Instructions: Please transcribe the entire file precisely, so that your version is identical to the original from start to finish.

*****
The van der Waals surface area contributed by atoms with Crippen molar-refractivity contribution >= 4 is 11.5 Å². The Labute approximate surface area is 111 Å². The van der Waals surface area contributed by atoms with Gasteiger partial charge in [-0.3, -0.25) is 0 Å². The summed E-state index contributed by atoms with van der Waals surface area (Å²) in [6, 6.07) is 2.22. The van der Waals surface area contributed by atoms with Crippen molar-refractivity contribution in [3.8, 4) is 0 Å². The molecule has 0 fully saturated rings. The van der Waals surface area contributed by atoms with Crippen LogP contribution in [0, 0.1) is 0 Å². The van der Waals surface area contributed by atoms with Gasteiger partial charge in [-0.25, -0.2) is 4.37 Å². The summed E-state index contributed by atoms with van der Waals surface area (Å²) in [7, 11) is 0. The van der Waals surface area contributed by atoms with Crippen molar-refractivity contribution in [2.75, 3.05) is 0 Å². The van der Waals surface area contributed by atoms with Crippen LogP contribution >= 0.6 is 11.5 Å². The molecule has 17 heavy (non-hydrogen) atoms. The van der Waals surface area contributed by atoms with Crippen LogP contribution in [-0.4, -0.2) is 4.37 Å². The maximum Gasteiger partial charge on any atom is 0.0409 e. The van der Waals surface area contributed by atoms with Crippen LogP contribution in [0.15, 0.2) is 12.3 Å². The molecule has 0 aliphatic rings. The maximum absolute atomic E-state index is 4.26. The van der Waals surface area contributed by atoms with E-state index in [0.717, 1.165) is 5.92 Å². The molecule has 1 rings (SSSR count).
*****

The van der Waals surface area contributed by atoms with Crippen molar-refractivity contribution >= 4 is 11.5 Å². The Labute approximate surface area is 111 Å². The van der Waals surface area contributed by atoms with Gasteiger partial charge in [-0.3, -0.25) is 0 Å². The summed E-state index contributed by atoms with van der Waals surface area (Å²) in [6, 6.07) is 2.22. The van der Waals surface area contributed by atoms with Crippen molar-refractivity contribution in [3.8, 4) is 0 Å². The molecule has 0 fully saturated rings. The van der Waals surface area contributed by atoms with Crippen LogP contribution in [0, 0.1) is 0 Å². The van der Waals surface area contributed by atoms with Gasteiger partial charge in [-0.25, -0.2) is 4.37 Å². The summed E-state index contributed by atoms with van der Waals surface area (Å²) in [7, 11) is 0. The van der Waals surface area contributed by atoms with Crippen molar-refractivity contribution in [2.75, 3.05) is 0 Å². The van der Waals surface area contributed by atoms with Crippen LogP contribution >= 0.6 is 11.5 Å². The molecule has 17 heavy (non-hydrogen) atoms. The van der Waals surface area contributed by atoms with Crippen LogP contribution in [-0.4, -0.2) is 4.37 Å². The maximum Gasteiger partial charge on any atom is 0.0409 e. The van der Waals surface area contributed by atoms with Crippen LogP contribution in [0.15, 0.2) is 12.3 Å². The molecule has 0 aliphatic rings. The maximum absolute atomic E-state index is 4.26. The van der Waals surface area contributed by atoms with E-state index in [0.717, 1.165) is 5.92 Å². The molecule has 1 rings (SSSR count).